Women’s groups have threatened the Home Secretary with legal action if she “fails to take urgent steps to tackle police-perpetrated abuse”.
The Centre for Women’s Justice (CWJ) and 21 other national women’s organisations and campaigners said they have sent a letter before action to Priti Patel “in respect of her failure to take adequate and timely steps to set up a statutory inquiry into the wider issues arising following the conviction of Metropolitan Police officer Wayne Couzens”.
The group may then seek to bring a judicial review against the Home Secretary if they do not feel the concerns set out in the letter are resolved.
Couzens is serving a whole-life tariff for the kidnap, rape and murder of Sarah Everard.
Last month Ms Patel announced an independent inquiry would be launched into the “systematic failures” that allowed Ms Everard’s killer to be employed as a police officer and insisted she had “redoubled” her efforts to help make women and girls feel safer.
The Home Office said a non-statutory inquiry will be established, given the “need to provide assurance as swiftly as possible”, but this can be converted to a statutory inquiry, where witnesses can be compelled to give evidence, if required.
The inquiry is set to examine Couzens’ previous behaviour and then consider any specific problems this raises, which could include wider issues across policing – such as vetting practices, professional standards and discipline, and workplace behaviour.
The CWJ warned the inquiry would be “denied powers to compel the production of evidence from the police, and to protect vulnerable witnesses and whistleblowers” because it will not be statutory and called for it to consider the “wider issues of police-perpetrated abuse” rather than just the Couzens case alone.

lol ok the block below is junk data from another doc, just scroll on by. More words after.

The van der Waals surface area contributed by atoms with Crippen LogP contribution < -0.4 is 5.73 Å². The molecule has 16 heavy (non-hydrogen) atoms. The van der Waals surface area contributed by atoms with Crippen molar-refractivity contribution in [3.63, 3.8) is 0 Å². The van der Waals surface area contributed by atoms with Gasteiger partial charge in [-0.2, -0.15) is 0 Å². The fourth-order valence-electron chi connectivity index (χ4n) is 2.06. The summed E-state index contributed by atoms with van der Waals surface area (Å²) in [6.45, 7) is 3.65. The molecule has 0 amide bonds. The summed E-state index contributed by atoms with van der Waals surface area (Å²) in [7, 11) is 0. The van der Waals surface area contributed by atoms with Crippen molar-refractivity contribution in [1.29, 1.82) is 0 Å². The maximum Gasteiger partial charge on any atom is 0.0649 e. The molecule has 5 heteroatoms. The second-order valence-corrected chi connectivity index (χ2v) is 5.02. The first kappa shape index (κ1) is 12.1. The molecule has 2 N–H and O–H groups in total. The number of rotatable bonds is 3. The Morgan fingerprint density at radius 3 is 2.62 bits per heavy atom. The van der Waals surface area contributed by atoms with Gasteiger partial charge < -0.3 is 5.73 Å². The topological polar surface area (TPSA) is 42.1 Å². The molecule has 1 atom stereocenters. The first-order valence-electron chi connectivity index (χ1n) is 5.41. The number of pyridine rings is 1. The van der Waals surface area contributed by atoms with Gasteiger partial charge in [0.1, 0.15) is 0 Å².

The group said it wrote to Ms Patel last month “raising serious concerns” but has received no response, adding: “In light of the Secretary of State’s failure to respond to CWJ’s letter or to take steps addressing the concerns raised, we have now taken formal steps to commence the process of taking the Home Secretary to court.”
The letter before claim, issued on Monday, calls for the scope of the inquiry to be expanded and for it to be made statutory as well as confirming the panel leading it will include experts on violence against women and girls.
The group has also asked Ms Patel to take “immediate steps to address the problem of police treatment of women”.
CWJ director Harriet Wistrich said: “It is clear that police-perpetrated abuse of women has become a national scandal that demands an urgent and appropriate response.”
The group’s solicitor Debaleena Dasgupta said: “We wrote to the Home Secretary less formally over three weeks ago requesting urgent action. We are disappointed that not only has she failed to take any action, but she has failed to even respond, despite being aware that our requests were echoed by many groups with experience and expertise on this issue.
“These are not the actions of a Home Secretary committed to speedily tackling police-perpetrated abuse of women. Sadly we have now been forced to take formal steps to commence judicial review proceedings. We call on the Home Secretary to confirm that this inquiry will be a statutory one, backed up by full legal powers and safeguards.”
A Home Office spokesman said: “It is abhorrent that a serving police officer was able to abuse his position of power, authority and trust to commit such a horrific crime.
“The public have a right to know how this happened, which is why the inquiry will establish this first, before looking across policing more broadly to ensure something like this can never happen again.
“Given the need to provide assurance as swiftly as possible, this will be established as a non-statutory inquiry but can be converted to a statutory inquiry if required. Further detail will be set out in due course.”
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